Novice gardener? You've come to the right place. If you're looking to start up a successful garden or need answers to common growing challenges, here are four imperative steps you should take before planting anything:
Step 1) Set Your Goal/s
The foundation for a successful garden or thriving potted plants starts with simply assessing growing conditions and creating realistic goals.
First, determine the purpose of your planting. Do you want to create a bountiful vegetable garden to live more sustainably, or does your front yard simply need a colorful upgrade of flowers and shrubs? A garden can meet a variety of needs. Many produce-bearing plants can grow well alongside decorative flowers, ornamental grasses and herbs so don't feel like you have to limit yourself to any one type of goal here.
Next, observe how much sun the area you'd like to use receives. Plants vary in the amount of sun they need throughout the day and quality of light. Some may need only a few hours of direct sunlight, while others need to remain in cooler shade. Too much light can scorch plants, while too little sunlight and you may run into issues like slow growth, lack of blooms, or root rot.
Lastly, check your soil quality. Sometimes all a plant needs is a moderate layer of garden or top soil or a bit of mulch, but you may have bigger challenges like sand or clay that can affect the sustainability of certain plant species. Most home improvement stores and garden centers sell soil testing kits if you're looking to give your soil a custom treatment, while a quick visual inspection of your dirt may do the trick.
Step 2) Determine Your Growing "Zone"
Gardeners should use the USDA Plant Hardiness Zone Map as a standard method for determining which plants are most likely to thrive in various US regions. For example the state of North Carolina falls into a spectrum of Zones 6, 7 and 8. While some plant species may fare well in any of those 3 zones, some plants that flourish in a Zone 8 near the coast of North Carolina may not survive in mountainous regions of North Carolina that fall under Zone 6.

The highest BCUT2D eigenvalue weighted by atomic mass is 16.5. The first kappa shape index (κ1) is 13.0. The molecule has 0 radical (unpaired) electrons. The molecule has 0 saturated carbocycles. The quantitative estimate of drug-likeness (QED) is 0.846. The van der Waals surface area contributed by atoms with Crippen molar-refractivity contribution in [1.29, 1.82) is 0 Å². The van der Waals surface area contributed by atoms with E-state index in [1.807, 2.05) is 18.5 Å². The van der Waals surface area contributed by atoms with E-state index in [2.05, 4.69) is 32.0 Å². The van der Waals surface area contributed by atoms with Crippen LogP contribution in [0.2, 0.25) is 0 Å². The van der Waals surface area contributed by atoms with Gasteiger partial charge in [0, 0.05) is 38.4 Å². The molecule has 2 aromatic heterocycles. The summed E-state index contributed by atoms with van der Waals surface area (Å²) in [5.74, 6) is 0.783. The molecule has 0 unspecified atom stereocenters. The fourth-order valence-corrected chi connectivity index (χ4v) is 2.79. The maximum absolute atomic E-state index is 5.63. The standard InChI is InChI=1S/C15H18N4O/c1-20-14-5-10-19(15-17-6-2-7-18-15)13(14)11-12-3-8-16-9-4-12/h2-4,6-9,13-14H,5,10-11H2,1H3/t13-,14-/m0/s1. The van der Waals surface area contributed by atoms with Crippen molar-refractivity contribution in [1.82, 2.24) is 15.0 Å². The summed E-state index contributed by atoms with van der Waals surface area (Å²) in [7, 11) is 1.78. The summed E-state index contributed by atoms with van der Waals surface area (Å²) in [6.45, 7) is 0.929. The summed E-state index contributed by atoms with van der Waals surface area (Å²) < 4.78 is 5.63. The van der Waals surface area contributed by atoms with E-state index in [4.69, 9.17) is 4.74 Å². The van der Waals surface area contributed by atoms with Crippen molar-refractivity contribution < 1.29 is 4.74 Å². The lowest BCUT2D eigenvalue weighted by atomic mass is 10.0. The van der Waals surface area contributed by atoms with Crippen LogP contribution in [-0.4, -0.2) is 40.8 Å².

Step 3) Pick Out Your Plants
Now that you've dug your way through Steps 1 and 2, you should be ready to select the plants you'd like to grow. Just like people, each plant species is different. Most plants include care instructions which will give you a better idea as to whether or not they are right for you. Match their sun, soil, and size requirements to your growing conditions to ensure a successful garden.
Step 4) Prepare Your Garden Beds or Pots
Once you determine what kinds of plants you'd like to invest in, begin a plan for constructing a bed or potting arrangement to assess how many plants you should buy. The sky is the limit when it comes to landscaping and design. Once you create your garden bed and cultivate your soil, you're ready to plant!
When transplanting plants be sure to do so in moderate temperatures (without the risk of frost or freezing, or in cooler evening hours during hot summer months), leaving the core root structure in tact, and then saturate with water once replanted.
Now that you've officially earned your green thumb, be sure to care for your plants according to their needs and growing conditions to guarantee a smooth transition, and a thriving garden for years to come!